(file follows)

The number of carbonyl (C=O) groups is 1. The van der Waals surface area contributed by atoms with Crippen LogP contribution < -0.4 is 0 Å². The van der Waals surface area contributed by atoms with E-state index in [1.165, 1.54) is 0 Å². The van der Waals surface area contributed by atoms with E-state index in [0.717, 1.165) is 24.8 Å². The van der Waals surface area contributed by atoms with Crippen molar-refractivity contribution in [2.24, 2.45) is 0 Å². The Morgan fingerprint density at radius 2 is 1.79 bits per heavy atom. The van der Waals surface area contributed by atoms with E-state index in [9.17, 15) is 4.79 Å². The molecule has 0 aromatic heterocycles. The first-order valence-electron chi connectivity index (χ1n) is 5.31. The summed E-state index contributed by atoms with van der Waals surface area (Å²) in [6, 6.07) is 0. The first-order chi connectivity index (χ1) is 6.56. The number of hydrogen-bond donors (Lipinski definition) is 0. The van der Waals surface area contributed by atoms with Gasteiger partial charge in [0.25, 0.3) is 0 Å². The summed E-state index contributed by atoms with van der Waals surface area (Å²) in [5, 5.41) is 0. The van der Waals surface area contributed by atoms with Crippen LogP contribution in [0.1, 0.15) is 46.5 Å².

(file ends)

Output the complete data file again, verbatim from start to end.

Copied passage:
The number of carbonyl (C=O) groups is 1. The van der Waals surface area contributed by atoms with Crippen LogP contribution < -0.4 is 0 Å². The van der Waals surface area contributed by atoms with E-state index in [1.165, 1.54) is 0 Å². The van der Waals surface area contributed by atoms with E-state index in [0.717, 1.165) is 24.8 Å². The van der Waals surface area contributed by atoms with Crippen molar-refractivity contribution in [2.24, 2.45) is 0 Å². The Morgan fingerprint density at radius 2 is 1.79 bits per heavy atom. The van der Waals surface area contributed by atoms with E-state index in [9.17, 15) is 4.79 Å². The molecule has 0 aromatic heterocycles. The first-order valence-electron chi connectivity index (χ1n) is 5.31. The summed E-state index contributed by atoms with van der Waals surface area (Å²) in [6, 6.07) is 0. The first-order chi connectivity index (χ1) is 6.56. The number of hydrogen-bond donors (Lipinski definition) is 0. The van der Waals surface area contributed by atoms with Gasteiger partial charge in [0.25, 0.3) is 0 Å². The summed E-state index contributed by atoms with van der Waals surface area (Å²) in [5, 5.41) is 0. The van der Waals surface area contributed by atoms with Crippen LogP contribution in [0.1, 0.15) is 46.5 Å².